(5) – Surf Route 101
This strong album cut from the Drag City LP was inspired by “Sugar Shack,” by Jimmy Gilmer and the Fireballs, which received a mention in the lyrics. The track was recorded in November 1963. Jan’s girlfriend Jill Gibson made a vocal cameo, trading spoken lines with Jan.
(6) – Dead Man’s Curve
The original copyright for “Dead Man’s Curve,” filed in December 1963, did not include Brian Wilson. His name was added to the copyright in April 1964, after the song had been released as a single in February.
According to Gary Usher, he and Brian contributed to the harmony vocals on the 1963 Drag City LP version of the song (which featured a sub-par lead vocal by Jan), before Jan upgraded the arrangement and vocals for the hit single version.
Jan and fellow Screen Gems staffer Artie Kornfeld had co-written the hit single “I Adore Him” by the Angels (#13 R&B, #23 Cash Box, #25 Billboard), which peaked on the charts in November 1963.
Following the success of “I Adore Him,” Artie Kornfeld had been sent from New York to Los Angeles by Charlie Koppleman and Don Kirshner to live with Jan for a few months and write more songs with him, leading to their collaboration with Brian and Roger Christian on “Dead Man’s Curve.”
Roger came up with the title. The Los Angeles landmark “Dead Man’s Curve”—a sharp bend on Sunset Boulevard near Groverton Place, where iconic voice actor Mel Blanc was injured in a 1961 auto accident—had been name-checked in Roger’s 1962 single “Last Drag.” Various lyrics in Roger’s spoken-word ditty were nearly identical to what he had written for “Shut Down” by the Beach Boys. “Last Drag” also ended in a car crash—complete with sound effects.
Brian was listed as a paid musician on the AFM contract for the tracking session that produced “Dead Man’s Curve” and “Surf Route 101” in November 1963.
The iconic opening of “Dead Man’s Curve” was inspired by the opening bars of “I’m Dying to Give You My Love,” a song Jan had co-written with Don Altfeld in 1961. In October 1961, Jan arranged and produced the track for “I’m Dying” in the Girl Group genre for an artist named Pixie. The song had been slated as a single for Epic Records but remained unreleased.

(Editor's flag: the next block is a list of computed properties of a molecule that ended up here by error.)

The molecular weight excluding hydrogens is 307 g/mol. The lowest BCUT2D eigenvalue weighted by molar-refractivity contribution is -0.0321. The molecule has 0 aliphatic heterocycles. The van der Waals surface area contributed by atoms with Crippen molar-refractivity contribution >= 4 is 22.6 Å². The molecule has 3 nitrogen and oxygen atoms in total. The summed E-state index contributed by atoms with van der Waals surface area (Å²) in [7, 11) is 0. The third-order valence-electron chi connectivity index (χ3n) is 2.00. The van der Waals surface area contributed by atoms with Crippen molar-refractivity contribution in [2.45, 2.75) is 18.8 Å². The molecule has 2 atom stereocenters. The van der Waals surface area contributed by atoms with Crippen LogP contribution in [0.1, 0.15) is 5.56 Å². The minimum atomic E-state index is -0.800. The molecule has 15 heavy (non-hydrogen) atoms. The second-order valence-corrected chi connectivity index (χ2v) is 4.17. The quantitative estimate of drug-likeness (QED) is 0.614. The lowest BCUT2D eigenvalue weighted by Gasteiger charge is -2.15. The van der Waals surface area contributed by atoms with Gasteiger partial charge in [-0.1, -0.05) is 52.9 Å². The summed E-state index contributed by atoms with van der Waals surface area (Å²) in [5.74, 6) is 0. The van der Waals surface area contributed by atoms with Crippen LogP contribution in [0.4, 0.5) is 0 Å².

The harmonies on the Surf City and Drag City LPs were sung by the Matadors—Tony Minichiello, Vic Diaz, and Manuel Sanchez—high school classmates of Jan’s who were signed to Colpix Records, and thus part of the Screen Gems family. Jan & Dean’s voices were also part of the harmony stacks.
Released as a single in February 1964, “Dead Man’s Curve” reached #8 on Billboard and #9 on the Cash Box charts in May. The song was inducted into the Grammy Hall of Fame in 2008.
(7) – The New Girl In School
“The New Girl In School” was the B-side of “Dead Man’s Curve.” Brian Wilson received a songwriting credit for “The New Girl In School” because it used the melody from “Gonna Hustle You,” one of Brian’s first two collaborations with Jan in early 1963. “Gonna Hustle You” was still unreleased at the time. Issued in February 1964, “The New Girl In School” reached #26 on Cash Box and #37 on the Billboard charts in April. Jan’s production featured a deeper arrangement and was recorded in a different key than “Gonna Hustle You.”
(8) – Ride the Wild Surf
“Ride the Wild Surf” was the title track for the Columbia Pictures film of the same name, released in August 1964. The film starred Fabian, Tab Hunter, Peter Brown, Shelley Fabares, Barbara Eden, and Susan Hart.
Jan’s employer, Screen Gems-Columbia Music, Inc., put him in position to write music for Columbia Pictures, and he brought Brian Wilson aboard to collaborate on “Ride the Wild Surf.” The song was recorded in early 1964, and Brian doubled the lead vocal with Jan in February.
Surviving session tape reveals Brian’s peripheral involvement and his unabashed admiration for Jan’s arrangement of the song. “Ride the Wild Surf” peaked at #16 on Billboard and #23 on the Cash Box charts in October 1964.
(9) – Surfin’ Wild
The tracking session for “Surfin’ Wild” was held in December 1963—one of the standout cuts on the Ride the Wild Surf LP, released in August 1964.
(10) – Move Out Little Mustang
The original title was “‘A’ Deuce Goer.” Like Jan’s earlier original composition “‘B’ Gas Rickshaw,” the title “‘A’ Deuce Goer” referenced a class of dragster known as a “gasser”—basically a stock car with a non-stock engine. Classes included A/Gas, B/Gas, etc. However, the title and lyrics were changed to reflect the new Ford Mustang, which debuted in April 1964.
The track (as “‘A’ Deuce Goer”) was recorded at the same session as “The Little Old Lady (from Pasadena)” in March 1964. Though originally intended for Jan & Dean, Jan slated this song for the “Rally-Packs” (singer-songwriters Phil Sloan and Steve Barri) and credited the production to Dunhill Productions (Lou Adler’s firm), released on the Imperial Label.